In mid-September print and electronic media put out a story about a new Gallup survey purporting to show 70% majority public support for tax funding of sectarian and other nonpublic schools. The poll was commissioned and released by the National Catholic Education Association, which has long sought tax funding for private schools, which apparently timed and released the poll so as to influence this year's elections.
The trouble is, the question used in the poll ("In some nations, the government allots a certain amount of money for each child for his education. The parents can then send the child to any public, parochial or private school they choose. This is called the 'voucher system.' Would you like to see such an idea adopted in this country?") was nearly meaningless because it mixed inextricably the wholly separate issues of parental choice among public schools and tax support for nonpublic schools, 90% of which are sectarian.
Gallup used the same question in a number of the annual Phi Delta Kappa (PDK) surveys of opinion on education from 1970 until the late 1980s. Use of the question invariably brought ambiguous and useless results.
But in 1991, after years of complaints from experts, Gallup/PDK broke the equivocal question in two unambiguous questions. Responses to the separate questions showed strong support for choice among public schools, but strong opposition, 68% to 26%, to including nonpublic schools in public funding.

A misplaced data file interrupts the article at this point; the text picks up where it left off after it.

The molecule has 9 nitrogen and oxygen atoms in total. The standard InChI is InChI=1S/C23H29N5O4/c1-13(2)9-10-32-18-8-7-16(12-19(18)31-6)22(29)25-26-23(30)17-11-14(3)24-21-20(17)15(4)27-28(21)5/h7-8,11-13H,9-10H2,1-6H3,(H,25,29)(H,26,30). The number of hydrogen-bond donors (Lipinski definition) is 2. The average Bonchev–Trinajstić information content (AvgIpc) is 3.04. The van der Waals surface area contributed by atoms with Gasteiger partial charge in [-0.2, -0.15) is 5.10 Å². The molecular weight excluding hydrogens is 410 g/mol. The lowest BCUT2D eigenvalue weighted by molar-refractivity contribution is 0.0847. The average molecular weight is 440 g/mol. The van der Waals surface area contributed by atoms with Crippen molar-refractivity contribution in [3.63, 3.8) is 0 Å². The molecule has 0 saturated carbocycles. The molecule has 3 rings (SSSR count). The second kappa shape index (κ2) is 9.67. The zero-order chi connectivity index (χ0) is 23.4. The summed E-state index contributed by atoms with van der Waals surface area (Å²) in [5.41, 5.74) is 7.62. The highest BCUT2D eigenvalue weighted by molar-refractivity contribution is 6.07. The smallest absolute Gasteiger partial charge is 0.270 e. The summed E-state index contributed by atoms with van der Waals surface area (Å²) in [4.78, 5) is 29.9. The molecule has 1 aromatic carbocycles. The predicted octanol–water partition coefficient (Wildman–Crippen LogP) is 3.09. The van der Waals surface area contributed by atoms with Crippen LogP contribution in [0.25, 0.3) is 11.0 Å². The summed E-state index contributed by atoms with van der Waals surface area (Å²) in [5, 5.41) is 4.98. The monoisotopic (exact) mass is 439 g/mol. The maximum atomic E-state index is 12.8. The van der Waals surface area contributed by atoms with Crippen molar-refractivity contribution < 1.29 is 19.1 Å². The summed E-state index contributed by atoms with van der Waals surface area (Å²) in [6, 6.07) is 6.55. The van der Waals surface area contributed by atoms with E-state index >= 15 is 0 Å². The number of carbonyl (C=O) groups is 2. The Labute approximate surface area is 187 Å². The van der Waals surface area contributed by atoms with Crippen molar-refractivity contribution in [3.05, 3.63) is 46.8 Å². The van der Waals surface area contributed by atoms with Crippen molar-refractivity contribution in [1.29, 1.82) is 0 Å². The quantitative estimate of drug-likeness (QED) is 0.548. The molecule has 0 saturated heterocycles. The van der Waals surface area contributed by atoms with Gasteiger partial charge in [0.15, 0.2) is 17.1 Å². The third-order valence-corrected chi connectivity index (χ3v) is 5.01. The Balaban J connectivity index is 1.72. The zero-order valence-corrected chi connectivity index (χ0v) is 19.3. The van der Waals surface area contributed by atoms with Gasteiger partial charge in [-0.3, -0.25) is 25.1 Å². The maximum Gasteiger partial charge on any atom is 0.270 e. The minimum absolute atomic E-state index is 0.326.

The 1991 Gallup/PDK results were matched by a 1991 TIME/CNN poll showing opposition to vouchers for nonpublic schools running 68% to 28%. Similarly, in a November 1990 Oregon referendum on a voucher-like scheme, strongly supported by J. Danforth Quayle, voters turned down the scheme 67% to 33%.
The bottom line, simply, is that while most Americans favor choice within publicly accountable public education, a solid majority oppose every significant form of tax aid or support for nonpublic schools, as polls and state-wide referenda from coast to coast have consistently shown for the past quarter century.
Surely, both the Gallup organization and the National Catholic Educational Association know their 1992 poll is not a valid test of public opinion. So, one must ask, should we support private schools run by people whose opinion poll ethics are so questionable?
Edd Doerr is executive director of Americans for Religious Liberty.